Now, Andi takes Qwellify. If she doesn't take enough, she can't get out of bed. Too much and she starts to hallucinate. At home, Andi's mom spends her days painting Truman over and over. Her dad has been absent for a long time. Once he gets the letter from St. Anselm's, he takes action. Mom goes away to a mental hospital and Andi accompanies her father to Paris for winter vacation, which is the best punishment ever, meaning I am jealous and want to go to France. While there, she is required to write an outline for her senior thesis, tracing the roots of modern music back to 18th century composer Amade Mahlerbeau. Who is fictional, which I know because I thought I might actually be able to hear his music, but alas I cannot.

While in Paris, Andi finds an old diary written by a girl named Alexandrine Paradis. Alex lived in 18th century France, back when merde got real. Andi reads about how Alex got close to the royal family by serving as a companion for Louis-Charles, the dauphin. After the King is overthrown, Louis-Charles is locked away in a tower and treated poorly. Though she had planned to use the child as a stepping stone for her aspirations as an actress, Alex comes to genuinely care for him. She lights firecrackers to show the child that she is still there, she has not abandoned him. The narrative goes back and forth from Andi to Alex's diary entries. In present day, Andi's father is actually trying to verify if a human heart belonged to the same Louis-Charles from Alex's diary. Andi can't stop herself from hoping that the heart isn't the dauphin's. She wants a happy ending for the young prince, the happy ending her brother didn't get.

Another person giving Andi hope is a charming cab driver named Virgil. They bond over music, often singing each other to sleep. Virgil is actually someone who won't be put off, despite Andi's best efforts. He realizes that something horrible happened to her, but she is just too afraid to tell him about Truman and all the messy parts of her life. The hope scares her, getting close to Virgil scares her.

Oh, also, Andi ends up going back in time. To the French Revolution, where she meets Mahlerbeau and acts the part of Alex.

It's been a while since I've thought about the French Revolution. What can I say, I'm more preoccupied with the Battle of Hastings these days. Seriously, Alex's diary entries provide a great first-hand encounter to all the mess from a character that was actually right in the action. The people overthrow the King, but things aren't automatically fixed. Robespierre comes into power and keeps chopping heads. Bad gets replaced by worse gets replaced by worse still.

But the blade still rises and falls. Still heads roll into baskets. Still an innocent suffers, locked away in a tower. Do you know why, sparrow? No? Then I shall tell you.
Because after all the shattered hopes, after all the blood and death, we woke as if from a nightmare only to find that the ugly still are not beautiful and the dull still do not sparkle. That this one sings better than that one. And he got the position I wanted. And her cow gives more milk. And they have a bigger house. And he married the girl I loved. And no writ, no bill, no law, nor declaration will ever change it.

In the end, it all seems so senseless, both the deaths by the guillotine and Truman's death. There are parallels between Andi and Alex, Truman and Louis-Charles. Sometimes I feel ashamed about reading so many Teen books. Revolution is actually one of those books that could be read by adults as well. It's good to have some options that aren't all about vampires and werewolves, just a leetle time travel.

Monday, October 4, 2010

Kraken by China Mieville

"The streets of London are stone synapses hardwired for worship. Walk the right or wrong way down Tooting Bec you're invoking something or other. You may not be interested in the gods of London, but they're interested in you..."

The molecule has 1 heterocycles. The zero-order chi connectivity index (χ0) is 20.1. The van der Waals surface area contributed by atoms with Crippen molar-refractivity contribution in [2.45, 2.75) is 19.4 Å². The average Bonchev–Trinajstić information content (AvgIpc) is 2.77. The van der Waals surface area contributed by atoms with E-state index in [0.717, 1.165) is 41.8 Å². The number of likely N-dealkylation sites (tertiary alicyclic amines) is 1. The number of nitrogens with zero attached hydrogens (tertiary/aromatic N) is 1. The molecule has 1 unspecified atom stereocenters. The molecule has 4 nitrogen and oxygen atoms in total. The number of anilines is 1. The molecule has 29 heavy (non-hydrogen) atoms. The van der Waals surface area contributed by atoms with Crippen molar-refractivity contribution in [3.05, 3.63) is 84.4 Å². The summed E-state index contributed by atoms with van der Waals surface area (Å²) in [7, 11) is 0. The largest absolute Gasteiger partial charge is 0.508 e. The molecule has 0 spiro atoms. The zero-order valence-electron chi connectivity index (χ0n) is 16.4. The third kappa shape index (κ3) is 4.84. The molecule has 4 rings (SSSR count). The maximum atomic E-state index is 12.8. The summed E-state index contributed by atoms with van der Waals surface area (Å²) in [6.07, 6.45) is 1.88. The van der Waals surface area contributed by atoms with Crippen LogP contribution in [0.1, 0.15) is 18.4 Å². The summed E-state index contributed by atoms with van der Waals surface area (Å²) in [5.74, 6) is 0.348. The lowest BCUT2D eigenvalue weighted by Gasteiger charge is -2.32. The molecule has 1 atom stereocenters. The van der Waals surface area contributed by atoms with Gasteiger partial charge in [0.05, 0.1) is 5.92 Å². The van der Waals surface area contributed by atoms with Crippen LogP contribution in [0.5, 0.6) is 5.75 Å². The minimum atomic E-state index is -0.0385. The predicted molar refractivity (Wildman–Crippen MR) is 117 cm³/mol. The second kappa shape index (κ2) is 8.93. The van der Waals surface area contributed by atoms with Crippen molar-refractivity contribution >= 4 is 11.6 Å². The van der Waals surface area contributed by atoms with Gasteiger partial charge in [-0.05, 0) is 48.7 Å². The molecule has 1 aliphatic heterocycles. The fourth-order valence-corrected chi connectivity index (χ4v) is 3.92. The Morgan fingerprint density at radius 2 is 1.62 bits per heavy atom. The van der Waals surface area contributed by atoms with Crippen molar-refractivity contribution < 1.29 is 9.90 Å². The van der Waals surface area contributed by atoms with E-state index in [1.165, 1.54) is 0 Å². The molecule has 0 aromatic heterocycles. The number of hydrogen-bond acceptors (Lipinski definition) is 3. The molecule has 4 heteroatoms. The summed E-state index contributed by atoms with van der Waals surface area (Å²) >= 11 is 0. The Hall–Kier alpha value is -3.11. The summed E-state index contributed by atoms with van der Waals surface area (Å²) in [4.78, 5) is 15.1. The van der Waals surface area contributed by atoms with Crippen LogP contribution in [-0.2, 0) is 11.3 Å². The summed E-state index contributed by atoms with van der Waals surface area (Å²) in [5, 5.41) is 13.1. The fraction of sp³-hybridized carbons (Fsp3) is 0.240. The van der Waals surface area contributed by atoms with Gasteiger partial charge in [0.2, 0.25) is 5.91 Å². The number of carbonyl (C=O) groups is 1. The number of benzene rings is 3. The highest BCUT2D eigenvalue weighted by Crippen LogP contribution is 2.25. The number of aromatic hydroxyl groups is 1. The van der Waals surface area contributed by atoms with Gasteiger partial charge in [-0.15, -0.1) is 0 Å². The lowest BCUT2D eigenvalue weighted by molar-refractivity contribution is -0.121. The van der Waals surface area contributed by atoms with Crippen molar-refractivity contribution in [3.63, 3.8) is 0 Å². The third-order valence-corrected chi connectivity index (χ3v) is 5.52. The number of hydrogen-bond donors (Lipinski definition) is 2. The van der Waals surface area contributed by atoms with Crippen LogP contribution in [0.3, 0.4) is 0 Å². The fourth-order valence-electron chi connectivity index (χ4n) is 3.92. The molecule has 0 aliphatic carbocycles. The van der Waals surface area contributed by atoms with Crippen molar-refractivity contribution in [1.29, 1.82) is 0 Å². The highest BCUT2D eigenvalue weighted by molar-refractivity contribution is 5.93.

Billy Harrow was just giving yet another tour at London's Natural History Museum. The main show at the Museum was the giant squid, Architeuthis. Impossibly, the grand finale arrives and the giant squid has vanished. That's when things start to get weird. It turns out that the squid is God, at least God for the Krakenists. Now, because the kraken was stolen, the world is ending. Of the multitudes of religions and gods in London, they all agree that the end is nigh.

Billy has encounters with a strange police force consisting of a young surly officer with powers and a supernatural psychologist. He is supposed to be under their protection and recruited to join their group because of his squid expertise. Then he receives the package, out of which unfolds a father and son. Goss and Subby are the scariest effing characters in the world. Goss speaks these nonsense phrases and kills people, Subby is an undead child. Goss promptly eats Billy's best friend and takes him to see the Tattoo. The Tattoo is a talking tattoo on some poor guy's back. It controls a gang of people, people with really low self esteem who want to be boiled down into characteristics and get fun fist-heads. It's weird.

Long story short, Billy gets rescued from the Tattoo by Dane, former security guard at the museum, actually a Krakenist. Dane takes Billy to his church, then accompanies him on a mission to recover the squid, even though he will be excommunicated from the church. Along the way, they learn of the rivalry between the Tattoo and Grisamentum, who is dead...or is he? Well, then, there's a haunted Trekkie who owns an actual Tribble (Which sounded really cute, even though it was described as a pile of hair and flesh), a pro-Labor deity that hops into any available statue or action figure, and someone gets folded TO DEATH. Because people can be origami.

It's still not over, but I'm not saying anything else. It feels like I'm giving away too much as it is. There's a mystery behind who stole the squid and why, and there are seriously several reveals made before the actual explanation is even broached.

I have been meaning to read China Mieville for a while. Honestly, there were times when things went over my head, but I got the general gist of everything. (I'm especially proud of the time when I couldn't place a name, then I suddenly remembered- oh yeah, the dead guy in the bottle!) There were elements that reminded me of Terry Pratchett and Neil Gaiman, a lot of intricate storytelling and multiple plots separating and weaving together. Kraken had incredibly memorable scenes, scenes that totally blew my mind. Now to try Perdido Street Station.